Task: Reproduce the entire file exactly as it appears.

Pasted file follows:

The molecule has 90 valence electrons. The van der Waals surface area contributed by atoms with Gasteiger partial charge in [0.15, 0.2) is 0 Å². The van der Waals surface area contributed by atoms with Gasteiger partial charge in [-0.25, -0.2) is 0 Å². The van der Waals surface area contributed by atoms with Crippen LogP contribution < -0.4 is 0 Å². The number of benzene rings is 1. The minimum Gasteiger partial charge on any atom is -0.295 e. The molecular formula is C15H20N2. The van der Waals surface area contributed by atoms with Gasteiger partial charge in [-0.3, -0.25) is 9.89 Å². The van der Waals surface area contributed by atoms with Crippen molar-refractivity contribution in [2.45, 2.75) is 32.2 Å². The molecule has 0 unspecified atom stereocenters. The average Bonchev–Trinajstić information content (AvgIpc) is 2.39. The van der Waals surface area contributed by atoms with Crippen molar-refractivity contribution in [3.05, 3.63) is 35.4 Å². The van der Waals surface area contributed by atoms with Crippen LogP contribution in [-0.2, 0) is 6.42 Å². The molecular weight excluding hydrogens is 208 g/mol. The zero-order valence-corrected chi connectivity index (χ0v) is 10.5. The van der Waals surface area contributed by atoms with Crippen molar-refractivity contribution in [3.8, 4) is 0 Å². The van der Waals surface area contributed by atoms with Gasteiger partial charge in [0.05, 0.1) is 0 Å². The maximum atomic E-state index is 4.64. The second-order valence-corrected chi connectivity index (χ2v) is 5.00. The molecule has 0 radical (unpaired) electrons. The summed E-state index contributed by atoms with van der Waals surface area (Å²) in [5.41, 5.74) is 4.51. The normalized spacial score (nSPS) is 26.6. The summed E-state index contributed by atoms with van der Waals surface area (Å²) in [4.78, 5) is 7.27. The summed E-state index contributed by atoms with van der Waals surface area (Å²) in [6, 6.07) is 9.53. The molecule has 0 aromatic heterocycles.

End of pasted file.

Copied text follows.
The molecule has 90 valence electrons. The van der Waals surface area contributed by atoms with Gasteiger partial charge in [0.15, 0.2) is 0 Å². The van der Waals surface area contributed by atoms with Gasteiger partial charge in [-0.25, -0.2) is 0 Å². The van der Waals surface area contributed by atoms with Crippen LogP contribution < -0.4 is 0 Å². The number of benzene rings is 1. The minimum Gasteiger partial charge on any atom is -0.295 e. The molecular formula is C15H20N2. The van der Waals surface area contributed by atoms with Gasteiger partial charge in [-0.3, -0.25) is 9.89 Å². The van der Waals surface area contributed by atoms with Crippen molar-refractivity contribution in [2.45, 2.75) is 32.2 Å². The molecule has 0 unspecified atom stereocenters. The average Bonchev–Trinajstić information content (AvgIpc) is 2.39. The van der Waals surface area contributed by atoms with Crippen molar-refractivity contribution in [3.05, 3.63) is 35.4 Å². The van der Waals surface area contributed by atoms with Crippen LogP contribution in [-0.2, 0) is 6.42 Å². The molecular weight excluding hydrogens is 208 g/mol. The zero-order valence-corrected chi connectivity index (χ0v) is 10.5. The van der Waals surface area contributed by atoms with Crippen molar-refractivity contribution in [3.8, 4) is 0 Å². The van der Waals surface area contributed by atoms with Gasteiger partial charge in [0.05, 0.1) is 0 Å². The maximum atomic E-state index is 4.64. The second-order valence-corrected chi connectivity index (χ2v) is 5.00. The molecule has 0 radical (unpaired) electrons. The summed E-state index contributed by atoms with van der Waals surface area (Å²) in [5.41, 5.74) is 4.51. The normalized spacial score (nSPS) is 26.6. The summed E-state index contributed by atoms with van der Waals surface area (Å²) in [4.78, 5) is 7.27. The summed E-state index contributed by atoms with van der Waals surface area (Å²) in [6, 6.07) is 9.53. The molecule has 0 aromatic heterocycles.